Although Myanmar undertook its first census in thirty-one years in 2014, the governments of President Thein Sein and State Counsellor Aung San Suu Kyi have withheld the ethnicity statistics polled in the enumeration. The Ministry of Immigration and Population and the United Nations Population Fund framed the census question on ethnicity—&nbsp;or "<i>lumyo"&nbsp;</i>—to fail to produce reliable data, given that it neither met international standards nor took into account the complex and politically charged landscape of ethnicity in Myanmar. As a result, the ethnic results of the 2014 Population and Housing Census came to be viewed as destabilizing to the political reform and peace processes.
  • Moscow–Hanoi–Tirana Relations in the Context of the Split in the Socialist Camp, by Igor N Selivanov, author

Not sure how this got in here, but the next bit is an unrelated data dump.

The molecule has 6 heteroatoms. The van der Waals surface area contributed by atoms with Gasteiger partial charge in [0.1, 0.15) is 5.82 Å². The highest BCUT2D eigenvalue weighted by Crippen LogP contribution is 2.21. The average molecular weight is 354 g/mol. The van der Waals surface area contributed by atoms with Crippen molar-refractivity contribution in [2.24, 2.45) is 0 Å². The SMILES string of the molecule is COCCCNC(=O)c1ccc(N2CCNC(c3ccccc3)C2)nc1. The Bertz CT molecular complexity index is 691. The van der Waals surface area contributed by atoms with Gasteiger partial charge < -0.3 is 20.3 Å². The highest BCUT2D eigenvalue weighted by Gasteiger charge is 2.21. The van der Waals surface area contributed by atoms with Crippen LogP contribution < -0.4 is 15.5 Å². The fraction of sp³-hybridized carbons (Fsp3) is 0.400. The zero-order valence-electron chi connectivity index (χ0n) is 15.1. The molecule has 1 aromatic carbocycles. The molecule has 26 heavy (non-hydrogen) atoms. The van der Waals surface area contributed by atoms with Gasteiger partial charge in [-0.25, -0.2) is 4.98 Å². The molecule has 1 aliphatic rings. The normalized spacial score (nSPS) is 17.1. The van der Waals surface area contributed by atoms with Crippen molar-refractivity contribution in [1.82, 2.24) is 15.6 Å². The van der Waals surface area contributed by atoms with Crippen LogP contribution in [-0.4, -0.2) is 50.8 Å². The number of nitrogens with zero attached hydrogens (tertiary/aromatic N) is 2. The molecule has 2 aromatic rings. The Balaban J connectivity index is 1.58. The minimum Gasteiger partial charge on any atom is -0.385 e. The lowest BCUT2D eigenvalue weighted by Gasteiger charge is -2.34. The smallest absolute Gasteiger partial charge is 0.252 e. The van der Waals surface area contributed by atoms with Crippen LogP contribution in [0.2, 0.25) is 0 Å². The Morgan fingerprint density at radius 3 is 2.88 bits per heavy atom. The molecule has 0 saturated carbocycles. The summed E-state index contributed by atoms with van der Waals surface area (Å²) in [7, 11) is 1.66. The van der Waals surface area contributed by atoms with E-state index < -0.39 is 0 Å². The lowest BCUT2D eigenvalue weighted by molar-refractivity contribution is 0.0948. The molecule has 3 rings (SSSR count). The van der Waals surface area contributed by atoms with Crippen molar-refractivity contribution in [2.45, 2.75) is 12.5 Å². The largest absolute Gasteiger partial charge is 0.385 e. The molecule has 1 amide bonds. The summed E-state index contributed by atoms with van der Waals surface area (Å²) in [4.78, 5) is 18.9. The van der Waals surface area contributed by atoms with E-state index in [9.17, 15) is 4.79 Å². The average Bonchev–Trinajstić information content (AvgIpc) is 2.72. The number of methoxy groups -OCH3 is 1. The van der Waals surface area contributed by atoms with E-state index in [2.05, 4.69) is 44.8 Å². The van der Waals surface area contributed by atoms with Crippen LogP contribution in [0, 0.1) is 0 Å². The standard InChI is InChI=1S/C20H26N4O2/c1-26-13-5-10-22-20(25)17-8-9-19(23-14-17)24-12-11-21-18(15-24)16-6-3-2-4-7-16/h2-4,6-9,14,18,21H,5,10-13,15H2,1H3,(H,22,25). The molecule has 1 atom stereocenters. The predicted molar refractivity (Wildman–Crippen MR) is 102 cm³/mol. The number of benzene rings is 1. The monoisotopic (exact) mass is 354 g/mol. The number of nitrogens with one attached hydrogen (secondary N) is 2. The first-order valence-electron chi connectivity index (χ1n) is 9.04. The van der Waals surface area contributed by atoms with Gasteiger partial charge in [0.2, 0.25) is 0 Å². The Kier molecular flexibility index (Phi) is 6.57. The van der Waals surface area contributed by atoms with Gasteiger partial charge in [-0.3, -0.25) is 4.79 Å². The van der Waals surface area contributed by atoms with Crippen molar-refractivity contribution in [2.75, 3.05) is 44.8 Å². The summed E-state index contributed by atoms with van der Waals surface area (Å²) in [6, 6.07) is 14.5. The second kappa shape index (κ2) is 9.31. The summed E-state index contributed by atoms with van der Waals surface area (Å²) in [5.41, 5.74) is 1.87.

Declassified documents from Russian archives and official Vietnamese and Albanian materials and memoirs permit consideration of the under-studied topic of relations between the Soviet Union and the ruling Communist regimes in Albania and Vietnam and of Albanian–Vietnamese bilateral relations in the context of the two countries relations with the USSR and with the Peoples Republic of China. The split in the international Communist movement from the late 1940s onward meant that, in the early 1960s, the Chinese Communist leadership set out to create a counterweight to Moscow composed of "the true Marxist-Leninist parties". Hanoi and Tirana had to define their places in this SinoSoviet confrontation. Hanoi maintained normal relations with both Moscow and Tirana until the end of the 1980s, despite the severing of all bilateral ties between the Soviet Union and Albania in the early 1960s.